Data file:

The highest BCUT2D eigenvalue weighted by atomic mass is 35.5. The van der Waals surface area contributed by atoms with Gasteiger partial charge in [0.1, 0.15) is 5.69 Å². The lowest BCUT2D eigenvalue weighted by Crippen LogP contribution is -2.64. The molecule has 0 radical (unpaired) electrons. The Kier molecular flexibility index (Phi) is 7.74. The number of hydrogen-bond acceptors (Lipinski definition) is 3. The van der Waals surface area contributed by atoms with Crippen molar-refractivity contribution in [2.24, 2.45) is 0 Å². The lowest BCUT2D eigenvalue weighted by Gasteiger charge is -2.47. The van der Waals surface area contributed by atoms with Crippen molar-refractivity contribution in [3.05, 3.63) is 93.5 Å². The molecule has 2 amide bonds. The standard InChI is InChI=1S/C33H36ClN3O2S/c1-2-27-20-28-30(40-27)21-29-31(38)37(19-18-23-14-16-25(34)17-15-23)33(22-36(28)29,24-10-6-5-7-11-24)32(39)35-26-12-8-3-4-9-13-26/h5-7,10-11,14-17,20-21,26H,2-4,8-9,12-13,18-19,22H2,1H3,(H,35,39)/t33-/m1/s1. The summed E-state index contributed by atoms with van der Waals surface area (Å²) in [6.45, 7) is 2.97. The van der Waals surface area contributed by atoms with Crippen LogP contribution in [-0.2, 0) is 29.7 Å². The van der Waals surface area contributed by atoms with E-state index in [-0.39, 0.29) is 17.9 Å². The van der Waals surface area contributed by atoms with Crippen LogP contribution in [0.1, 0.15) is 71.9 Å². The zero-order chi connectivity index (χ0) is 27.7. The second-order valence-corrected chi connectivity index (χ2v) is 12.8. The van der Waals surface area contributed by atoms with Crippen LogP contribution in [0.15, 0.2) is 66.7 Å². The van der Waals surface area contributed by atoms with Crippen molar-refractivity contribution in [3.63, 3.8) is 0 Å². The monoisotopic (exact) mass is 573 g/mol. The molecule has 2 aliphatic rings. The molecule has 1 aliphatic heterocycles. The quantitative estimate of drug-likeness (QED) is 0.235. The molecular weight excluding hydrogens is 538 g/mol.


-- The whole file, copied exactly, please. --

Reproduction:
The highest BCUT2D eigenvalue weighted by atomic mass is 35.5. The van der Waals surface area contributed by atoms with Gasteiger partial charge in [0.1, 0.15) is 5.69 Å². The lowest BCUT2D eigenvalue weighted by Crippen LogP contribution is -2.64. The molecule has 0 radical (unpaired) electrons. The Kier molecular flexibility index (Phi) is 7.74. The number of hydrogen-bond acceptors (Lipinski definition) is 3. The van der Waals surface area contributed by atoms with Crippen molar-refractivity contribution in [2.24, 2.45) is 0 Å². The lowest BCUT2D eigenvalue weighted by Gasteiger charge is -2.47. The van der Waals surface area contributed by atoms with Crippen molar-refractivity contribution in [3.05, 3.63) is 93.5 Å². The molecule has 2 amide bonds. The standard InChI is InChI=1S/C33H36ClN3O2S/c1-2-27-20-28-30(40-27)21-29-31(38)37(19-18-23-14-16-25(34)17-15-23)33(22-36(28)29,24-10-6-5-7-11-24)32(39)35-26-12-8-3-4-9-13-26/h5-7,10-11,14-17,20-21,26H,2-4,8-9,12-13,18-19,22H2,1H3,(H,35,39)/t33-/m1/s1. The summed E-state index contributed by atoms with van der Waals surface area (Å²) in [6.45, 7) is 2.97. The van der Waals surface area contributed by atoms with Crippen LogP contribution in [-0.2, 0) is 29.7 Å². The van der Waals surface area contributed by atoms with E-state index in [-0.39, 0.29) is 17.9 Å². The van der Waals surface area contributed by atoms with Crippen LogP contribution in [0.1, 0.15) is 71.9 Å². The zero-order chi connectivity index (χ0) is 27.7. The second-order valence-corrected chi connectivity index (χ2v) is 12.8. The van der Waals surface area contributed by atoms with Crippen LogP contribution in [0.15, 0.2) is 66.7 Å². The van der Waals surface area contributed by atoms with Crippen molar-refractivity contribution in [3.63, 3.8) is 0 Å². The monoisotopic (exact) mass is 573 g/mol. The molecule has 2 aliphatic rings. The molecule has 1 aliphatic heterocycles. The quantitative estimate of drug-likeness (QED) is 0.235. The molecular weight excluding hydrogens is 538 g/mol.